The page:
We called my brother to meet up and while we waited for him we walked into a shoe store to look around. Unfortunately, being on vacation doesn’t just magically give us an unlimited boost to our income and we quickly realized that we’re not rich enough yet to just shop without giving any thought to price tags, which makes shopping much less fun when you have to actually think about your purchases before making them, so because of this and since we didn’t want to walk from store to store in the pouring rain, we decided to call it quits on the outlet mall and head back to the house. When we arrived back at the beach house, my wife and I were both exhausted for some reason, and since we had nothing that needed to be done, we decided to take a nap, which is always a good idea.

Tonight we went to dinner at The Hangout, a place I’d seen for years but had never visited. There was about an hour wait, which wasn’t a problem since there was a stage for live music with beach chairs gathered around it, a fooseball and ping-pong table, and various things to take pictures in front of, all for the sole purpose of being entertained while waiting for a table. I got the shaka wrap, which had grilled shrimp and cheese, with a “secret sauce” that had a little bit of spice to it, all rolled up inside a flour tortilla, with french fries. The wrap was really good, the shrimp juicy and flavorful and the fries were cooked to perfection, crispy and perfectly seasoned. Given that these french fries are the best kind in the world, it’s crazy to me that more restaurants are stuck in mediocrity, serving steak fries with no flavor whatsoever. While to food was good, the atmosphere was a little more party-like than I care for when out for dinner, although their name kind of gives that fact away. It was so loud between the live music and the DJ that I had to yell my order to the waiter and couldn’t really hold a conversation with anyone else at the table. Halfway through the meal, somebody with a microphone encouraged everyone who was on vacation to get up and do the cupid shuffle while the music blared around the restaurant. It was at this point that I realized that perhaps this restaurant might not be the place for me, especially given my pessimistic outlook on life, but even so, the food was good and no amount of embarrassing dancing around me, can change that.
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My Regrettable Decision

I’m not above admitting when I’ve made a mistake, which is exactly what I did, earlier this week, on a Tuesday. Since I had to work on Saturday, I only had to work from eleven to two on Tuesday, so I spent the morning writing and drinking coffee, and then perusing my bookshelf for the next book I would read, since I just finished Lust and Wonder, by Augusten Burroughs the day before. When browsing a bookstore, I wait for the spine of one of the books to interest me, then I pull it out to read the back to see if I’m interested, and only then do I make the purchase, and that is the same way I choose what to read at home, looking at my bookshelves until something jumps out at me. I’m not sure why, perhaps I liked the style of the font on the spine of the book, or something about the author’s last name, Navarro, spoke to me, but for whatever reason, I decided to start reading Story of a Sociopath, and now I regret it immensely.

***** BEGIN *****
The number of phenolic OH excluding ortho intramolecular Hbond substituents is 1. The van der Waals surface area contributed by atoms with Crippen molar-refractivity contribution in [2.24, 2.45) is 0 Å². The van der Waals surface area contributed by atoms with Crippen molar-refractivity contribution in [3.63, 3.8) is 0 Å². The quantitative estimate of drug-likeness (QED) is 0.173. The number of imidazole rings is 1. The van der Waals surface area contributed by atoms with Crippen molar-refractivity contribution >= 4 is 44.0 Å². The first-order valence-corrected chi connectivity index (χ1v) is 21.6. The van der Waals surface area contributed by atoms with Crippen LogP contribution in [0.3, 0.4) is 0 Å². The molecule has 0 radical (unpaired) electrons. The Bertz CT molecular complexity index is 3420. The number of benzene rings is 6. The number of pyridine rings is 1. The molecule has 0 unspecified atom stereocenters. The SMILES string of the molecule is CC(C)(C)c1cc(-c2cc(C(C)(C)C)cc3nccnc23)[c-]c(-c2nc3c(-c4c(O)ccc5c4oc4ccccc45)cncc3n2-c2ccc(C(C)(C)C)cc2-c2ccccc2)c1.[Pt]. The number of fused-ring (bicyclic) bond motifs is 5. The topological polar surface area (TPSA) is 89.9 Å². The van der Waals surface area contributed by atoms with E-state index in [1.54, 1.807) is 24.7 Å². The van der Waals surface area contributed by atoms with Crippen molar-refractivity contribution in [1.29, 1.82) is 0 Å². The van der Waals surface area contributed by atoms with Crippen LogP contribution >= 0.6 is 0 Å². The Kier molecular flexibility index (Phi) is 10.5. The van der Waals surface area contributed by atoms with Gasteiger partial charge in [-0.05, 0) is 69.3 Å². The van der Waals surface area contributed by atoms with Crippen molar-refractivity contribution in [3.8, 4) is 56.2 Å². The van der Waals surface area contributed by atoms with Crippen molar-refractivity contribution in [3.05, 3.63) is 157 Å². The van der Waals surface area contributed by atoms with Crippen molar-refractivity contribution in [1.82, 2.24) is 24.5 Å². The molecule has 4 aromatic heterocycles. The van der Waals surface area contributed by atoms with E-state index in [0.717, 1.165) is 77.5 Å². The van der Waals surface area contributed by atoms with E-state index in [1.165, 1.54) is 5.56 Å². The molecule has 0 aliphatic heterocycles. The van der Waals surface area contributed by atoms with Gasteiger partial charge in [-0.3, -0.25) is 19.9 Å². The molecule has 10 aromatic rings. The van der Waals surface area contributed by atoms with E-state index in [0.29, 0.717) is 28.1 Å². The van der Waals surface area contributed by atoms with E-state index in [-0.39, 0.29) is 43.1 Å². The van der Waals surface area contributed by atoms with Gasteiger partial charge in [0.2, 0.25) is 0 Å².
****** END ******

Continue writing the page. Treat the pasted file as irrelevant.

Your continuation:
Don’t get me wrong, the book so far has been fantastic, but my timing couldn’t have been worse. A week from today, my wife and I leave for a weeklong vacation on the Gulf of Mexico, along with my brothers, my mom, and grandmother, and I’m not at all confident that I will finish this book before that time comes. It may seem insignificant that I finish the book before vacation, and perhaps I’m a total nut job in the way that I think, but I absolutely don’t want to take Story of a Sociopath on this trip, and it has nothing to do with what the book is about. I grew up going to the beach every summer, and one of my favorite things was picking out the books I would take, interesting books that I had restrained myself from reading, reserving them especially for week where I had nothing to do, and could lose the day, sitting in the sun and reading them.

For me there is something special about the books I read on vacation, picking them up years later and being transported back in time to those wonderful days of summer spent at the beach, and for some reason, taking a book that I’ve already started before vacation just doesn’t have the same effect for me. I have 708 pages left in this monstrous book I’m reading, so now it’s a race against the clock, to see if I can finish it in the next six days, which given that I have to work forty hours, write six more blog posts and ten thousand words in my book, and somehow find time to get the sleep necessary to have the energy to perform all of these tasks, it’s seeming more unlikely by the minute. I’ve consulted my wife, the resident expert on all of my personal problems, and she suggested putting it aside, and resuming it when I return home from vacation, but that too doesn’t appeal to me. I’m too invested in the story now to put it aside, while reading something else, my mind will likely wander back to Thomas Spencer and what is happening in his world, so it seems that I have no choice but to read on, trying my best to finish the book before we leave next Saturday. Wish me luck.